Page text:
Leith: 28 May 1846

Leith Walk. From J. B. Gillies, Edinburgh Past and Present (Edinburgh: Oliphant, Anderson & Ferrier, 1886), p. 204.

Following their two meetings in Edinburgh’s Music Hall, Frederick Douglass and George Thompson addressed a large audience in Leith on Thursday 28 May. The only report – in the Edinburgh Evening Post – does not specify the venue.  It would be Douglass’ last public appearance before the debate on slavery scheduled to take place two days later on Saturday 30 May at the General Assembly of the Free Church of Scotland. He and Thompson, as well as Henry Clarke Wright and James Buffum would observe the proceedings from the gallery.

MR THOMPSON – ANTI-SLAVERY. On Thursday evening, Mr Thompson, Mr Douglass, and others addressed one of the largest meetings ever held in Leith, on the position which the Free Church at present occupies with regard to the slavery question.

Mr Thompson stated, in eloquent and forcible terms, that, but for the Church in the United States, slavery could not exist; and that the deputation from the Scotch Free Church, by accepting of money (upwards of L.3000), as a bribe to their silence regarding the great question of slavery, had thereby identified themselves with the slave-supporting Church, and had given slavery a more lasting hold upon the minds of men in America than anything that has happened for a long period of time.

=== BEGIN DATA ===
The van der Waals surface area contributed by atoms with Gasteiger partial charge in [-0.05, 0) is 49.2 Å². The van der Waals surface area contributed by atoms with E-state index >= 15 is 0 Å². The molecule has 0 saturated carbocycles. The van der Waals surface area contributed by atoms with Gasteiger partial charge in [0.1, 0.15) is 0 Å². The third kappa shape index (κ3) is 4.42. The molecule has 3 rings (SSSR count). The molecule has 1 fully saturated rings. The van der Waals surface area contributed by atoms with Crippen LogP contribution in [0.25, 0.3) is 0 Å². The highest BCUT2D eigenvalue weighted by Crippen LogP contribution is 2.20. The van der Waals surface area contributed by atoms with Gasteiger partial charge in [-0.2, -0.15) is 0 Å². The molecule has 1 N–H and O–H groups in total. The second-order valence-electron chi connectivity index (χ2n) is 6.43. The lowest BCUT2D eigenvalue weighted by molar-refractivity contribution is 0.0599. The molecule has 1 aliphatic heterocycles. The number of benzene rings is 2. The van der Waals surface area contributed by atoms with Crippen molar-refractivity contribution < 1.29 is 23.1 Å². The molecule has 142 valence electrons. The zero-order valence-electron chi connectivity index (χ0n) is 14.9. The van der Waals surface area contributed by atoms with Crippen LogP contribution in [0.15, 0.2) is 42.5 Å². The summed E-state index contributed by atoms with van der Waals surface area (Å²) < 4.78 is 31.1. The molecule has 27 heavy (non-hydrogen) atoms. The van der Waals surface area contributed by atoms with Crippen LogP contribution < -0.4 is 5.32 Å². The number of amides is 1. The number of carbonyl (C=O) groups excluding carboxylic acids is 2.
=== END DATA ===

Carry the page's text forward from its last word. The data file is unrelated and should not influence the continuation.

Mr Thompson stated that a few years ago he was invited to occupy the pulpit of one of our city churches by the now leaders of the Free Church, to deliver a lecture upon the sinfulness and horrors of slavery. – Drs Chalmers, Candlish, and Cunningham, and others, then sitting in the seats immediately around the pulpit, applauding all he said, and giving publicity in every possible way to his statements. Then they hailed him as a brother; but now they repudiated him as an ‘itinerant orator;’ and so ‘changed is the spirit of their dream’ that they have exhausted their ingenuity to discover Scriptural authority to sanction the diabolical traffic in human blood!

Mr Thompson was listened to with deep interest during his eloquent appeal in behalf of the slaves, and cheered throughout as fact after fact fell from his lips; and he concluded by assuring the meeting that he would not cease agitating the great cause of feedom and humanity till the Free Church ‘traitors’ were forced to ‘send back the money!’

Edinburgh Evening Post, 30 May 1846